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Edward Miyakawa Transcript Part 2
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TitleEdward Miyakawa Transcript Part 2
Time Period2000-2009
IntervieweeMiyakawa, Edward
InterviewerUhlig, Elizabeth
TranscriberOckert, Kelsey
SubjectJapanese Americans
Japanese Americans--Evacuation and relocation, 1942-1945
Relocation Camps
Iraq War, 2003-
Geographic SubjectTule Lake, (Calif.)
Original CollectionJapanese-American Association of Lane Co., OR, Oral History Collection
RestrictionsPermission to use must be obtained from the Oregon Multicultural Archives, OSU Special Collections & Archives Research Center.
File Nameedward_miyakawa_part2.pdf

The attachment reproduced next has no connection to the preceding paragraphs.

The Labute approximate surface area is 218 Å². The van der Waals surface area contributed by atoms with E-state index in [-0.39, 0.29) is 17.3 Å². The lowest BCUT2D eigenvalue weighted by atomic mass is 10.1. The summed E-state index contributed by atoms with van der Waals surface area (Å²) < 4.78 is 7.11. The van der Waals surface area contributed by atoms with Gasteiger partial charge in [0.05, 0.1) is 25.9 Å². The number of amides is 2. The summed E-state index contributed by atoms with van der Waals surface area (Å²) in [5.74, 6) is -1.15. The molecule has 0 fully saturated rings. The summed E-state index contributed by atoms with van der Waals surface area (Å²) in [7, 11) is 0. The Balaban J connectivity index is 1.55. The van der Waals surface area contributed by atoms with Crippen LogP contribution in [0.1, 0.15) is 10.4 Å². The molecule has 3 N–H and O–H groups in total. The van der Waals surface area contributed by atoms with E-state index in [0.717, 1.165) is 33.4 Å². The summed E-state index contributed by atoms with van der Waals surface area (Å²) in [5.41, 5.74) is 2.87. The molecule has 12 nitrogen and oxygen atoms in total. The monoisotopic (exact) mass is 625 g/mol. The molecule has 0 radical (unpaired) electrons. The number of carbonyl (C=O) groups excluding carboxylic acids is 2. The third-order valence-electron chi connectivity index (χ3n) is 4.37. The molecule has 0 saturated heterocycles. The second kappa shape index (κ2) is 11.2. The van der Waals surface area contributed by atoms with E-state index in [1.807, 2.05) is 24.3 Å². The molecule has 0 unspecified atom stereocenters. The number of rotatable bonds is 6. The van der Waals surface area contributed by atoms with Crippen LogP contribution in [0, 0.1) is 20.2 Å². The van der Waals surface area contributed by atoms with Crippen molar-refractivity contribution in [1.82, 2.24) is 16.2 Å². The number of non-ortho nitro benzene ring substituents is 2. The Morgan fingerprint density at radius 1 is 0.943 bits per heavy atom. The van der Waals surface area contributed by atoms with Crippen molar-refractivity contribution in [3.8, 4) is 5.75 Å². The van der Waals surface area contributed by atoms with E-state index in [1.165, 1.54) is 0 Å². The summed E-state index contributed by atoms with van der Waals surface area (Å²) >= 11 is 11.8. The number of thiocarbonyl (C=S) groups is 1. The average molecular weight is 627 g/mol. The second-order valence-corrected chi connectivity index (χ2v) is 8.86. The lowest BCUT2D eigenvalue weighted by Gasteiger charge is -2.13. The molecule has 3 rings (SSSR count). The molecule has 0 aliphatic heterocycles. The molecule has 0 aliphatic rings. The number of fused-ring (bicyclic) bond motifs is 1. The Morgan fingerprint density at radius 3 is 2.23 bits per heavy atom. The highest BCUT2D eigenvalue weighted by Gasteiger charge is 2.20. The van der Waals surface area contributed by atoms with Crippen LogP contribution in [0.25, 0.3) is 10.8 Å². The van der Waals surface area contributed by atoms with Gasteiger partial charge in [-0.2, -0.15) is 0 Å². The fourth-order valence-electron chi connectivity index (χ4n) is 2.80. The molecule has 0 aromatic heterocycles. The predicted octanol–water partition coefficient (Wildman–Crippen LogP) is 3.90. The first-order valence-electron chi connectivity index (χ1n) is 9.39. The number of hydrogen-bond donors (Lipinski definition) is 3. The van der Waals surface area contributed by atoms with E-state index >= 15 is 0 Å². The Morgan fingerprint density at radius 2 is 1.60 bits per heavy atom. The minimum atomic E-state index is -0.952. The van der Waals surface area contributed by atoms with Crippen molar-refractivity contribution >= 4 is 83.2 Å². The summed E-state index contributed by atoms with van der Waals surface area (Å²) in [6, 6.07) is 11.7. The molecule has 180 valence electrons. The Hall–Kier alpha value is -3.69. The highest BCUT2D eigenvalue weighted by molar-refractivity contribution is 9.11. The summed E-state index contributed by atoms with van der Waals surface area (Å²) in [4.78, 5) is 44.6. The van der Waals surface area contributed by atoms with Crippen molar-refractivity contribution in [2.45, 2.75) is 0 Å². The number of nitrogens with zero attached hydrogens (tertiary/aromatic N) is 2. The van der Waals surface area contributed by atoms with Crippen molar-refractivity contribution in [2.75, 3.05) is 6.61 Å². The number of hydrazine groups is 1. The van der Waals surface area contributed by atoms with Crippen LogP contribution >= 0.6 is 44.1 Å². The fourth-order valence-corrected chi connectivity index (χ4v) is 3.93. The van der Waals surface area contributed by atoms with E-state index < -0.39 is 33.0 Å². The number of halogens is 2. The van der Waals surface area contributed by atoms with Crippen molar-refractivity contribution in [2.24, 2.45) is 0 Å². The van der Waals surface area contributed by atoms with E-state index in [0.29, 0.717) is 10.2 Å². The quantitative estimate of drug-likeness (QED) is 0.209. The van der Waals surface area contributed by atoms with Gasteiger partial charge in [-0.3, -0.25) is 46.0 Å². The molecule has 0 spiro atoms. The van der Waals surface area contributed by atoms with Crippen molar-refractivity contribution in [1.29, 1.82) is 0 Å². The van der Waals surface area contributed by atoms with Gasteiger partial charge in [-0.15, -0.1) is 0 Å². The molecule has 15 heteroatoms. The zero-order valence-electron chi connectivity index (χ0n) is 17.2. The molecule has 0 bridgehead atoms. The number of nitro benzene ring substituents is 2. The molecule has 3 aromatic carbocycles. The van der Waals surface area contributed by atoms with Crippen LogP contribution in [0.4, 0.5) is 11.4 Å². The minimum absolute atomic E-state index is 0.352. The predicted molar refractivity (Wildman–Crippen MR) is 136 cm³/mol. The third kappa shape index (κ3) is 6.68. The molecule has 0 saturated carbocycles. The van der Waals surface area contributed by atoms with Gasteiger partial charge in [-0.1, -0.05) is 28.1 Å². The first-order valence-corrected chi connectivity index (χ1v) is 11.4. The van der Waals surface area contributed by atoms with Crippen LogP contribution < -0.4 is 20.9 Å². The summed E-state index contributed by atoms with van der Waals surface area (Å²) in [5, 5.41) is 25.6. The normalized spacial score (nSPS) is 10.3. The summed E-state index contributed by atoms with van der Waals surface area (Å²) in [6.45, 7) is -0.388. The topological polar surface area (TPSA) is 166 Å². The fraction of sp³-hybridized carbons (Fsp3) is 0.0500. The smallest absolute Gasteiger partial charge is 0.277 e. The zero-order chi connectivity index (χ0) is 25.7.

Full TextJapanese-American Association of Lane County, Oregon - Oral History Collection Edward Miyakawa – Part 2 Date: August 18, 2007 Place: Edward Miyakawa's home Waldport, OR Length: 00:49:53 Interviewee: Edward Miyakawa Interviewer: Elizabeth Uhlig Transcriber: Kelsey Ockert Note: (sp?) means that words prior, mostly names, may be spelled incorrectly [00:00] [EU] This is the interview with Ed Miyakawa. Ed, we're moving now into the beginning of the 1940s and the beginning of World War I. How old were you when World War… I'm sorry…World War II, when World War II started? [EM] I was born in 1934. So in 1942, I was 7 years old, heading towards 8. [EU] And you were living in Sacramento with your parents and sisters, brothers? [EM] Yes, I had, have one sister. She's a year older than me…named Carolyn. [EU] Okay do you have any memories of the bombing of Pearl Harbor or the beginning of the War? [EM] No, I do not have memories of that period in history. And I often wonder why and I. My personal belief is that because I was about to head through in the next few years was so emotionally devastating that I feel that my mind, to survive, suppressed it all. And even at this age and time in life and all trying to remember our evacuating, leaving our Sacramento home, and the train ride, and arriving Molarka (sp?), a temporary camp outside of Sacramento. And then being there for a month and being transferred to Tule Lake, is almost gone in my memory, and I personally believe now that loss in memory came about because of what I had to go through there. And will maybe share that story further along or however you want to do this. [EU] Did your sister and your parents share their memories of the evacuation and train ride and all that or? [EM] No. [EU] No? Okay… [EM] But anyway that's what happened; we had to leave our homes. And Walerga (sp?), the name Walerga, of course is a life time thing. It was a fairground and they put us into that – where 2 the horse and the cows were butchered and all that and we were there for I think a month. And that's where we first start hearing about Tule Lake EU Do you know, when your family went to your uncle's or other people in the community did they go with you? [EM] Yes, by this time there were no Miyakawas left in that area. My uncle Kay, that's, he was my dad Kay, George, and there was Agnes. By this time, Kay was back in Japan; Agnes Yoshiko was back in Japan. George became a doctor and I think he was going to medical school or something or other, so he was out of Sacramento when they came to get us. All the Miyakawa family was gone, except, his mother and father, my grandfather and grandmother were back in Japan. And so the only Miyakawa left was, my father. On my mother's side, the Shigenos (sp?), were still there in Florin, outside of Sacramento, and they all ended up in Tule Lake with us; we lived right next to each other. Jackamo Cheechem (sp?). And then four girls and sisters and then a brother and my mother. [04:59] [EU] Can you talk a little about your life in Tule Lake? This trauma that resulted…what was it like living there for you? [EM] First of all I do remember the barracks. I didn't know at the time how many barracks there were. There was 1,200 barracks and the barracks were something like 20 feet wide 100, 90 feet long. And then they were all divided up with partitions, very difficult living conditions because in the winter time, you know, sub-zero weather and in the summer time, there was no trees there, just tar paper barracks and they didn't have insulation, just two by fours sideways and things like that, covered with black tar paper so they sucked in the heat. And then the partitions they were like gypsum board so…You could hear everything through the walls. And our grandparents were right next door to us. [EU] Tule Lake was in Northern California, just south of the Oregon border, so it was basically desert? It wasn't mountainous? [EM] It was like a desert area and you know no trees at all, absolutely no trees. And then summertime we'd have windstorms and all that dust and sand and lava, ground up lava would be flying through the air. [EU] Then the winters then were fairly cold? [EM] Yeah, pretty cold; had a coal burning stove inside. They were all divided into blocks and there were, I can't remember how many blocks there were, but we were in block #26. I think there were 6 barracks and then the in middle, they had a mess hall up and then they had latrines and then a laundry room, and those were the things in the center. So if you had to get up and go to the bathroom in the middle of the night, you had to go to the latrine. [EU] Did you go to school then while you were there? 3 [EM] Yep, they had school there, in barracks. [EU] Did you also have like Japanese classes? Or, Kenge talked about, after the English school, Kenge Kobayashi talked about after he English school then he would go to study Japanese in the afternoons of evenings. [EM] I don't remember that myself. [EU] Do you know what your parents did then? Were they assigned work? [EM] Yea, they had work. They created situation where the Japanese Americans actually grew things outside of the camp. I believe…I know they did that, I just can't remember seeing it or anything and my dad because of his high ranking, he was a foreman and things like that, that's what he did. And the interesting thing about my father, he was a very intelligent man, very talented man and one of the things I remember is that he took up, to kill time, he took up wood carving. And I used to have those, I always wanted to keep them. But after 50 or 30 years or whatever it was, I lost them and don't have and them anymore. But he got into it making little airplanes, like P47s, P51s 38s you know and little air craft carriers; he'd carve these things out and they were absolutely beautiful. He'd literally, carving with a knife and stuff like that. That he had this incredible collection and that's how he killed a lot of his time. [09:58] [EU] Tule Lake had a reputation, I think, of being more radical or activist camp; do you remember if there were demonstrations? [EM] At this time, can I share a personal story? [EU] Sure. [EM] I'm sure that these personal experiences changed my life and I…a funny story related to this is that, about 15 years ago or 10 years or whatever it was, I was with my sister and my book Tule Lake was a fairly well known book at that point before it was received as one of the 100 books of the last 200 years, when that happened I couldn't believe it, but anyway we were talking about my writing of Tule Lake and I'm gonna get into this thing in more detail, but my sister and I were talking about it and [phone rings] and Tule Lake was very well known but hadn't received that award yet. She said to me, "You know, you did a really great job writing that book and how long have you wrote that?" And we discussed that and then she says to me, "You know you ought to dedicate that book to Ken Mura/Nira" (sp?) Okay now I'll tell you who that was. And when she said that to me, I burst out laughing and then she came out laughing after me. And the laughter was so high-powered that it was a combination of laughter and crying. Now I'm going to explain to you why that happened, and what it was, because she was saying, "If it were not for Ken, you may not be able to write Tule Lake." Ken Mura (sp?) was the son of Mr. Mura and Mr. Mura, can't remember his first name now, used to always remember his name, was my father's, close to my father's best friend. And 4 he had this son named Ken and Ken was three years older than me, so then we get to Tule Lake. And by the time I leave Tule lake, I have developed 4 or 5 psychosomatic illnesses. I became a bed wetter at 8 years old. I developed a fear of the dark that I never had before, fear of the dark. I developed an obsession with matches, and I would steal matches and I almost started a major fire in Tule Lake. Because I got this obsession and I would get coals and I started this fire next to this barrack and all of the sudden this whole barrack almost started bursting into flame, and people started shouting, "Fire, Fire!" and I ran away and so then I lost my appetite, and I was a very skinny kid, and I stopped eating the food. And so my mother became very worried because she couldn't make me eat and I got even skinnier. And so I developed these weird psychosomatic illnesses. [14:35] [EM] And what happened was that later in life it gave me an understanding of who we are as Japanese Americans and as human beings. That here, we are persecuted like we were and then we turn against each other. And what happened was Ken, along with some older boys, started picking on me, and they made my life miserable. And I remember being in these barracks and then I'd look out the window and there were half a dozen guys standing outside of my barrack apartment waiting for me to come out. And we would play a game like "kick the can" and they would…I would be the guarder of the can and they would make sure I could never be anything but the guarder of the tin can. I just remember that, and I'd be sitting there trying to guard the can and they would distract me to one place, and they would kick this can and then the game wouldn't end until it got dark. And that is just an example. And then, they would blind fold me then they would have me walk with them and say "hey, follow me" and just kind of force me. And then I would step into this hole. I remember this and I pulled my foot out and it was filled with flour and urine. And, another time, they would take me and put me on this wooden horse it's just a 2 by 4 with wooden legs and they put me in there. I'll never forget this story: "Take the blind fold off!" And I'd take it off and I'd be in the women's latrine. Well that's not a big deal, but when you're a 7 year old, I was just infuriated! I'd come out and I'd throw a rock and hit Ken in the stomach and he'd come up to me and threaten to kill me, and all this kind of stuff. So this is just examples of what happened in my life in Tule Lake. So this is where that joke came in. And Carolyn says if they hadn't done that to you, you probably couldn't have written Tule Lake. But it became a very serious problem because it was affecting, very serious on my health, and I didn't end up being able to handle this urinating in bed until maybe I was 14 or 15 years old. So my mother always bought this rubber thing. I had to sleep on this rubber mat every night, [laughs], and change my pajamas in the morning, you know and wash this thing off. So it was a very difficult time for me, yes. [EU] Yeah……So even if you didn't understand the politics, you knew something was wrong and that was affecting you that way and having those people be bullies? [EM] And this is when I began to understand who we Japanese Americans were. And so, when I got into this writing Tule Lake, and I would call these no-no boys and I would call then and I would say, "Hey I understand you're a no-no boy and I would like to interview you because I'm writing this story of Tule Lake" and they would literally slam the phone on me. I found half a dozen no-no boys and their numbers and everyone did the same thing. And what it made me 5 realize, that, in my own personal experience, that the Japanese American experience broke down to events: the first event was the evacuation itself and the second event was the questionnaire the government forced on the Japanese American people because when they came up with that questionnaire— [EU] This was that loyalty questionnaire? [EM] The key question was question 27 and 28; and question 27 and 28 then divided the Japanese American people and if you were a no-no, you carried that burden the rest of your life. You didn't just deal with that prejudiced from America, you had deal with prejudice from your own people. [EU] What were those 2 questions then, 27 and 28? [19:37] [EM] And the reason why this loyalty oath came about was because there was about 10,000, something like that, fighting age men put into these concentration camps. So if you were a Japanese American in your 20s and you wanted, and you were a 4-1-A or 4-A or whatever it is, and you wanted to join the military, they wouldn't take you in. And they…what the government did was create another ranking for the Japanese Americans, fighting age men, and what was it? It was a number like 4-F and all these fighting age guys were that, so then they end up in the concentration camps. Well, if there's a dangerous group of guys to have in the concentration camps, it's anybody from 18 on to about thirty [laughs] and then the government realized they needed these guys to fight. So the government says, "We're going to do this questionnaire, so they created this questionnaire, and it's got about 35 questions or something, and it starts out like "Where were you born?" and "Did you own property?" and a whole bunch a questions about "Where did you work?" and blah blah blah and then it came to question 27 and 28. Of course and question 27 said "are you willing?" so this questionnaire was for the fighting age guys when it was first created and it said, "Are you willing to serve in the armed forces?" and then the next question says, "Do you quote your loyalty to America and don't want any part of the Emperor of Japan?" They actually mention the Emperor of Japan. And so the guy says, "Yes, I'm loyal to America." And "Yes, I'm not a supporter of the Emperor in Japan." And they became known as "Yes-Yeses." Okay, then a few became…there was a hundred different reasons why you became a "No-No." And so some guy doesn't want to join the military now because the parents and grandparents lost everything and his brother and sister all in concentration camp have lost all their money they don't know what to do. So he feels like he has a responsibility to stay with his family to help them, so he says "no" and then he says "no" to the other one. Or he says "yes" to the other one and he becomes a "No-Yes." And all of a sudden the Japanese American population is divided and then this is only for the military guys. But then the administration says, "Hey we can use this for other people, you know like my father, for instance who was not of fighting age and he was not an American citizen. So they kind of changed that 27/28 a little bit, so it fits in with my grandmother and grandfather and my mother and father. And so my father sees this as an opportunity to get out of Tule Lake. So he says, "Yes, I disavow any loyalty to the emperor of Japan." So he becomes known as a yes-yes and we're in the Tule Lake camp. So 6 that's what divided the Japanese American community, so it's the two events. One is the evacuation itself and the other is the questionnaire. And you know, only, well people have been working on there for a long time but still this prejudice carries on, even to this day, against the no-nos. So we became a yes-yes and we left Tule Lake and Kenge Kobayashi becomes a no-no and he comes into Tule Lake. [EU] But you never met Kenge at Tule Lake? [EM] No, ‘cause we were gone; probably just a month after we left, he came in. So I never even met him. [EU] You mentioned before when we were talking that you, in these day now, when you give talks about Tule Lake and you talk about the three Rs? Do you want to talk about those? The relocation, renunciation and repatriation. [EM] Yes, well, this is really my own personal view in the sense that as you already know now, I've been a real deep researcher about what happened to us and why it happened with all this information things that I have. So I'm the one that really breaks it down to the three Rs and anytime I give a talk now, I'm the one that always brings up the three Rs. And let's see, you said? Help me… [EU] Relocation. Renunciation and Repatriation. [25:20] [EM] First of all the Jap…the American term they used for us was "relocation" – they relocated us. That's what….that's why they take 115,000, 110, 120,000 and relocated us into ten different concentration camps. And then, again because I just finished talking about the government needs these guys to fight and so they have what they call a registration, and that's basically what it was, basically to answer this loyalty oath. Then, because of that, they created a situation where the Japanese Americans come up with a totally new term at that particular time in history and then all of a sudden you became known as a yes-yes, or a no-no, or a yes-no or no-yes. So it divided the people in all these things, so they were divided. And then if you became a no-no, then what the government did was they decided Tule Lake would become the one true concentration camp and what they were going to was they were going to start bringing all the no-nos from the other camps and transferring them to Tule Lake. So anyone like Kenge and his family, who for whatever reasons, anybody could understand became no-nos, they come from Manzanar and transfer them into the Tule Lake concentration camp and it became a true concentration camp. So then all of a sudden, Tule Lake is just totally divided place, between people who believe in one thing and people who believe in another thing and people who are classified this or classified that. And it just becomes an insane asylum. Because my father was a yes-yes and we left the insane asylum. [EU] I notice you always say "concentration camp." Other people say "internment camps" or ….that obviously is a conscious decision to… I mean. Why do you say "concentration camp" as opposed to "internment camp"? 7 [EM] Well you know, again, this is when you get into again human condition. Because the government never wants to use the term "concentration camp" because that's horrible because when you think about concentration camps you think about Germany and you think about the Jews who died there. So you know when you think about concentration camps that what you think about well, my joke is, well if somebody said to me "I'm going to give you a choice of going into a concentration camp and the choice is this: you could go into a German concentration camp and you can go into an American concentration camp" and so I would jump on my feet and say "American concentration camp! American concentration camp!" [laughs] So okay… so maybe that isn't quite the right terminology, "concentration camp." In my concentration camp you could go to the canteen and buy Hershey bars, [laughs] you couldn't buy Hershey bars at a German concentration camp, at least not that I know of. So maybe, the government doesn't want to identify with concentration camps so that's why they call it "relocation center." But, never the less, they had barb wire fencing and they did have machine gun manned towers. And the machine guns didn't face out, they faced in. It was a horrible living conditions, this terrible living conditions. And Tule Lake did become a true concentration camp because they were all "disloyals" there and it became like an insane asylum. And then they brought military people and then they brought tanks. Can you imagine tanks to guard 18,000 people? Then the military guys were out there and they were gone. And literally they brought tanks. So, okay, it wasn't a concentration camp, it was an insane asylum. [30:34] [EU] One of the three Rs was "renunciation." They were encouraged to renounce their American citizenship, and then there was the question of whether they were going to be repatriated or go back to Japan, go to Japan, or stay in the United States? [EM] After that loyalty oath thing, then the government passes a new law, and I mean there's no law in this country or anything that says you can renounce your American citizenship, I don't think so. So what the government did was that they created this situation where now you've got "disloyals." And then the government decided: well, maybe we ought to not do another law and allow all these disloyal Japs, if they want to denounce their American citizenship. So they literally pass this law, or whatever it was, so that people can renounce their American citizenship. So that, it pushes Japanese Americans one step further into this insanity thing that we have deal with so, we have to make this decision of whether we want to renounce our American citizenship or not. Why would anybody, anybody want to renounce their American citizenship? But then, as part of the human condition, all of a sudden, this is what we're doing. My friends, Kenge Kobayashi and his sister and his, her father. I'm not too sure whether her father was a Kibei or a Nisei or an Isei or whatever he was, maybe he wasn't even an American citizen; I'm not too sure. [EU] I think he was Isei, the father. [EM] So he had no citizenship to renounce, but his wife did. And then and then, you know, Toshiko's brother, you know, renounces his American citizenship. But why? Why are they renouncing their American citizenship? Who knows? So then they renounce their American 8 citizenship and they get sent to Tule Lake. So, the government is creating one in-step of insanity after another. And then what it does is it drives the Japanese American citizens into this insane form and have to make one crazy decision after another. Well we're all different so one guy says, "Hell no! I'm not going to renounce my American citizenship!" and another guy says, "I'm going to renounce my American citizenship." And so then there's that renouncing step and then the government creates the third "R." And they said, "Well since you're all bitterly yellow Japs now and you're all disloyals and you renounced your American citizenship, you're not American citizens no more, then we'll let you repatriate back to Japan." So then Japanese Americans had to make another critical decision: "should we or shouldn't we repatriate?" And this is where Kenge's story comes into it when he told me about it, powerful story. [EU] it's a story with his sister, about his sister Toshiko. [EM] Yeah, because here's this young girl, 20, and she's done everything now: she's put in a relocation center and she renounces her American citizenship and the next step is to repatriate back to Japan. And the whole family is going there to be repatriated because of the father and the husband, and here is this 20 year old pregnant girl and she goes along with the father and the husband all the way into this miserable condition of Tule Lake and she has to now make a decision whether she's going to repatriate. And here's this little itty bitty sweet Japanese girl; she's a very powerful young girl obviously, you may not know by looking at her size and looking at her and what she looks like [laughs]. And she stands up against her husband and her father and says, "Yeah you repatriate, I'm staying here." You know, and so that story is a powerful story because it puts the Japanese American experience about all these three Rs into a human condition story and that's why the story meant so much to me when I heard it from her because then it's not just talking about the three Rs, it's putting it on a human condition which was done by the Toshiko story. And that's what made it such a powerful story, and an example of a powerful woman Toshiko was, and so then when I hear about the story, Toshiko hadn't thought about this in 60 years, or whatever is was, and she was so surprised that I was interested in this. [36:10] [EU] And she now lives in Seattle, is that right? [EM] No, she now lives in Los Angeles. And so then just as part of the story, last weekend, or the weekend before that, Kenge calls me and says, "Toshiko is coming from Los Angeles and she's coming from Portland and we're having a kind of a family get together in Portland" And, let's see, Toshiko's son, was born in Tule Lake, that was the time she was pregnant, was him. He's coming from Seattle to Portland and he's bringing, he has a wife, she's a Caucasian wife, I met her and had a wonderful time with her. And their son and two daughters are coming. So that's Toshiko's grandchildren, so I said, "Oh, they're coming!" And he said, "Do you want to come and visit with us?" and I said, "Oh, yes!" And I already met Toshiko once when she came to Eugene. So then, two weekends ago, we're up in Seattle and everybody's meeting. They're coming to the Japanese American, that place up there, Nisei Legacy center. So I show up and I already met Toshiko, but I'm meeting her son, what was his name? Anyway, Japanese name; he's there, born in Tule Lake, and then his Caucasian wife and the children. I walk in there, and 9 then all of a sudden, "Oh, hi! Nice meeting you" and all sudden I'm dominating the conversation. And I later thought, "Geeze I hope I didn't offend anyone by dominating the conversation." Because of the setting, it triggered me into sharing sort of this Japanese American story of Tule Lake, and it was because I knew that Toshiko's son, who was born there, didn't truly know what his mother went through and what her uncle Kenge went through. And the three children didn't know what they went through. And Toshiko, the woman who's 86 years old never shared anything, her experience with them. So they're all curious but she'll never share it with them. So then I meet them and I'm triggered, so I run off in my mouth about this, but only about ten minutes, it wasn't two hours [laughs]. Then we all went out to super. Then I'm listening to the son and his three children and they're just absolutely fascinated, because they can't ever get Toshiko to tell the story. So I called Kenge and I'm going to send them all a copy of Tule Lake as a gift so they can all find out what their grandmother went through and then also what their father went through because he was born there [40:12] [EU] So then you're hoping to write a book or a short story about Toshiko? [EM] I'm writing, I'm working hard on a short story for her, to tell the story of Toshiko because I find it a fascinating story, that this twenty year old girl stands up against her father and she was going to give up her marriage, I thought it was a remarkable story because she's the one who saves that family. [EU] One thing before we end this second part here, you mentioned about, there's just a long legacy of yes-yes and no-no and animosity…is this still current today these questions about loyalty? And I wonder if you could talk about Aaron Watada (sp?) who was in the service. Is it navy? I believe? [EM] Not navy [EU] Air Force? Army? [EM] Maybe the army, Lieutenant, I have all that information downstairs too. [EU] He is serving, stationed up by Seattle and he is refusing to go back to Iraq. So I feel there is still a division in the Japanese American community whether he is loyal or disloyal, whether he should be doing that or whether that's his right, that's the whole point, the right to express your points and so forth. Could you talk a little bit about that and your involvement with that issue? [EM] Okay. Well, again, as I keep mentioning you know, I'm just blown out by who we are as human beings and what we call the human condition and but that's who we are as human beings. And here Aaron Watada comes into this thing again at this particular time in history and it's a fascinating thing to me this event of Aaron Watada. Because, here we are in this day and age, this period of history, we're not talking about World War II, we're talking about Iraq. And we're talking about a 25 year old man or 27 or whatever he is, and then he's a Japanese American guy from Hawaii. And my personal belief is that, this is a personal belief, that the war that we are 10 fighting now is a truly, truly evil war; that's what I believe, down here in my heart. It's not a war about helping people. It's not a war of saving people, or of saving justice, it's a war about controlling oil - this is my personal belief and other people don't believe it, that's fine. And then a man comes up and he's 27 years old and he's a loyal American because he believes in this country and he voluntarily joins the military and then he realizes what this war is about and realizes that it is an evil war, and he can't bear fighting in this war. And then what amazes me, is he happens to be Japanese American from Hawaii. So then he comes to Eugene and they ask me to give an introduction to him. [45:08] [EU] Was it him or his father? [EM] His father contacted me. Who contacted me? Somebody - I'm trying to remember the details of this. And how did they know who I was? Not sure whether they saw an article or whatever it was. But anyway, so all of a sudden I get involved in this because they want me to introduce him. And the introduction I made, and I have a copy of that, and can get it for you later if you want me to. It was very meaningful because, you know, I told you they wanted me is too reintroduce him later in the evening. Now the only thing that was interesting about this though, is that it brought up again who we are as human beings, and the Japanese American people are divided about: do you support Watada or don't you? And we're fighting against each other again. And then, two of my best friends Toshiko and Kenge, Kenge calls me and says "Toshiko is very, very disturbed about Aaron Watada." And she says that she thinks what Aaron Watada has done is horrible. I says I can't, I'm glad I heard this but I don't want to bring up the subject when I'm with Toshiko. And she's against him because she has a brother who died in, was it in Vietnam, Vietnamese War? She had a brother that dies in the Vietnamese War. And because she lost her brother she's against Aaron Watada. And I can't quite understand the reasoning behind that, but to me, it's the way human beings use our mind, we all got different minds and we use it in a different kind of a way. And so anyway, that's what it is, we're divided about Aaron Watada. And he only based it on, his stance, when he said, "Hey, I gotta do research about this war we're in now. Why are we there?" And if you don't research it, and you just say, "Oh, the government tells us that there's evil forces there, we gotta defeat these evil forces" then you're a supporter of the war, but if you do research, and then you start understanding why we're really there, and the lies that were being told about why we're there, then if you're Watada, you're gonna say, "Wait a minute, this is against the principles that made this a great country and can I allow myself to go over there and kill people over there when I know that we're being lied to and deceived? Can I live with this? Can I kill people and say, ‘Hey, this is for democracy. This is for freedom.'" When he knows it's a lie? And Aaron Watada says, "No."And only after he did research about why we're there, did he make his stance and then I think, a Japanese American guy? I hope that answers the question. These kinds of things just trigger me, right? [EU] Okay, this is good, this is the end of part two. [end 49:53]